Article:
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Daily I create a clone of my system disk using Carbon Copy Cloner and this is working nicely. However, having a clone connected to your Mac may present a problem in starting apps automatically, for instance at startup. In some cases OSX will start the app from the clone rather than from the system disk. One of the examples is 1Password, which has a little component, called 1Password Mini, which is starting automatically for each user. The app is not listed in the login items. 1Password Mini is often (or always ?) started from the clone and other components of 1Password, interacting with 1Password Mini (such as the update process) will notice this and issue a message. I wonder if there is a way to force apps to be launched from the Applications folder on the System Disk and ignore the one on the clone. Taking the clone offline is not an option for me.

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    What's wrong with Time Machine? It's designed to do exactly what you're doing, but without the issues you're getting. Safety clones are meant to be made then removed. – Tetsujin Mar 13 '16 at 10:27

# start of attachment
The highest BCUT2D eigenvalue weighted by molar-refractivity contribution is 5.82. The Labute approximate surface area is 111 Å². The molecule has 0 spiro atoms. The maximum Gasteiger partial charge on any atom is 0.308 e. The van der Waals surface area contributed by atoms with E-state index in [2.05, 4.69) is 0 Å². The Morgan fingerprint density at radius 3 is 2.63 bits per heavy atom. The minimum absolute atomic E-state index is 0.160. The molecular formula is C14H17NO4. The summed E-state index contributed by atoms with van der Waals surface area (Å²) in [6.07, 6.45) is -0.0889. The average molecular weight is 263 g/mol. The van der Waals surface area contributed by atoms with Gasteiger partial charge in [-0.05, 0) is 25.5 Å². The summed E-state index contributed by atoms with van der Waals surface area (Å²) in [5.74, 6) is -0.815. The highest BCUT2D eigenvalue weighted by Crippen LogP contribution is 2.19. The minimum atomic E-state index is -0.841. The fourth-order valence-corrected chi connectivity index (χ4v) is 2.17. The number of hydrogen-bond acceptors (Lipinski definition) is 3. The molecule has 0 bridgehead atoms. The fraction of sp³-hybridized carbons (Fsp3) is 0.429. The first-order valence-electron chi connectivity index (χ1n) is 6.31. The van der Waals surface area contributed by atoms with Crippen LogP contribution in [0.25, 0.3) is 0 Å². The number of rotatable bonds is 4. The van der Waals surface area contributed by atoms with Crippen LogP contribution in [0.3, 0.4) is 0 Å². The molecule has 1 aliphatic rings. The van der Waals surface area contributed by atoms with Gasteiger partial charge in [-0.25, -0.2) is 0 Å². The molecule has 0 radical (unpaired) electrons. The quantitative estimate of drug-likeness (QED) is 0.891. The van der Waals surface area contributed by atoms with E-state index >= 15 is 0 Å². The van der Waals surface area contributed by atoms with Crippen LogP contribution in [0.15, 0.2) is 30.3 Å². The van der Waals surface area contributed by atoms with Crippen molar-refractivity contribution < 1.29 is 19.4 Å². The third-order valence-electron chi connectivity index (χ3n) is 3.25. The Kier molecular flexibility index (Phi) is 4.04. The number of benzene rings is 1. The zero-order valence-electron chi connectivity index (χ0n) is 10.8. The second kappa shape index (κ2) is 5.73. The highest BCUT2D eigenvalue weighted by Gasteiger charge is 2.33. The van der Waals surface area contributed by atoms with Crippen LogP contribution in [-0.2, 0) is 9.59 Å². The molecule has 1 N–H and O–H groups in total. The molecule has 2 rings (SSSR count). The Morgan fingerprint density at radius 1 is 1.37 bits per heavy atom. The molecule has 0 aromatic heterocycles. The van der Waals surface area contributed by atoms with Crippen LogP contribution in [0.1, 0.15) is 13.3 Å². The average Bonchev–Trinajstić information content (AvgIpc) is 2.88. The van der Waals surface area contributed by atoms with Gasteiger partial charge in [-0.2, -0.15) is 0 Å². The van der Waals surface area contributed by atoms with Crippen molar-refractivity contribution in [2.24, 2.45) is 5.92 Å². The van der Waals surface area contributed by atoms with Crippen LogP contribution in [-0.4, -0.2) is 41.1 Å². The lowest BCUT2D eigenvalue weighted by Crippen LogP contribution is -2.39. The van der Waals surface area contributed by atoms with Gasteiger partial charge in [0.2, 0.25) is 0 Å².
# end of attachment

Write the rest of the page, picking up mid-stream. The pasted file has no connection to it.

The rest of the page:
• IPassword update also doe not run as ity ses these copies - I suspect this is a 1password bug although the answer here looks a good thing to do – Mark Mar 13 '16 at 17:03
  • The suspenders and belt scenario of Time Machine and CCC is excellent for peace of mind, as I use this myself, but as Tetsujin suggests and NSSYnapse recommends, the cloned disk needs to be dismounted after use. – IconDaemon Mar 13 '16 at 17:10
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The cleanest (and safest; see below) solution would be to set up Carbon Copy Cloner to automatically mount the clone disk/partition before the backup starts and unmount it once the backup is finished. See: https://bombich.com/kb/ccc4/performing-actions-before-and-after-backup-task

Not only would this prevent the problems you have described, it would also protect you a bit better against ransomware, which unfortunately made its appearance for the first time on OS X a week ago, because your backup would only be vulnerable during the daily cloning window and not all the time.

Short of doing something radical such as stripping the executable rights from all your files on the backup disk (which would also break the backup), I don't see how you could prevent applications to be launched from it, and even that might not prevent helper code to be executed by a main application.

What you could do is add the backup disk to System Preferences->Spotlight->Privacy. That would at least prevent you from accidentally launching apps from the wrong disk yourself using Spotlight (or launchers that rely on Spotlight such as Alfred).

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